For more information about Green Living Gardening Trends visit some of these other great sites:
Beneficial Insects
Sustainable Gardening
Brooklyn Botanic Garden: Sustainable Topics
Basics of Sustainable Gardening - Do It Yourself

After reading all of these informative, well written lenses and pages, we're sure that you will be ready to incorporate sustainable gardening into your landscape this spring. Happy gardening!

Saturday, January 3, 2009

Earth Day Should Be Every Day

As we begin the new year with the words, "Yes, We Can!" fresh in our minds, there is also hope that this new administration will say "Yes, We Can!" for the environment.

It is with this thought that we chose our first featured Naturally Native Squids lens to be Earth Day Should Be Every Day, by WhiteOak50 . You'll find many pointers on how to save money while also helping to save the environment and our precious Mother Earth. If we all do just one more thing toward living green, we will make a world of difference in the future of the Earth.

Naturally Native Squids Headquarters has many other featured lenses about being earth friendly and being green. We're hoping that you will join us in making one of your New Year's resolutions to incorporate more green living practices into your daily life.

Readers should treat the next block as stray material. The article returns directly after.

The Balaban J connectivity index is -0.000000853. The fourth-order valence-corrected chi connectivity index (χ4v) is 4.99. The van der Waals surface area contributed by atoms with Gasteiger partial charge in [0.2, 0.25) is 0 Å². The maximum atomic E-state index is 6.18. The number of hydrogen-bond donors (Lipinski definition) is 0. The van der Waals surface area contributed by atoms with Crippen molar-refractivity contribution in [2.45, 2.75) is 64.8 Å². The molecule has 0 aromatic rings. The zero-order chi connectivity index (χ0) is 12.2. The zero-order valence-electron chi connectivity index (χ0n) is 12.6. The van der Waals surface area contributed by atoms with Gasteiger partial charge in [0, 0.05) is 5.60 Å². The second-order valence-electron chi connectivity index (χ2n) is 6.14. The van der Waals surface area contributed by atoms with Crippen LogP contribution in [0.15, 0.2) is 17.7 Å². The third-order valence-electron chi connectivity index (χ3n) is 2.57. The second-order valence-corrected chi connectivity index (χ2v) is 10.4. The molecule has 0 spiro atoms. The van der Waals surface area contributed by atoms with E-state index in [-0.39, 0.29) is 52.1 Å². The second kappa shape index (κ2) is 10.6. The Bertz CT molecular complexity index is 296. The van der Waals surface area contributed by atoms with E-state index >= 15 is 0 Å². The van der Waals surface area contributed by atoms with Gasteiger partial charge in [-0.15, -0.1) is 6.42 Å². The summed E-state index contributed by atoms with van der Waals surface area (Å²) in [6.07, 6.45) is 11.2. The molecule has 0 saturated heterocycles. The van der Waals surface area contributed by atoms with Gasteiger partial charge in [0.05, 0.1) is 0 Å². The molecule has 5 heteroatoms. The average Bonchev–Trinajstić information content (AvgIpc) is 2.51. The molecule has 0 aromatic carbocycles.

Out With the Old ... in With the New - What's Hot, What's Not for 2009 from the Times Picayune, December 27, 2008 has a fantastic guide to go by. Here are a few of our favorites:

        IN                                                         OUT        
Celebrities who do rebuilding               Celebrities who do rehab
Vertical gardens                                  Horizontal gardens
Green building                                    Carbon-guzzling building
Renewable resources                           Disposable products
Edible gardens                                     English gardens
Home and community gardening           Imported produce
Rain gardens                                       Irrigation systems
Native plants                                       Exotic hybrids
Organic cleaners                                  Chemical cleansers
Smaller building footprints                    McMansions
Solar panels                                         Coal-burning power plants

For more information about Green Living, check out Green Living Tips and Mother Earth News.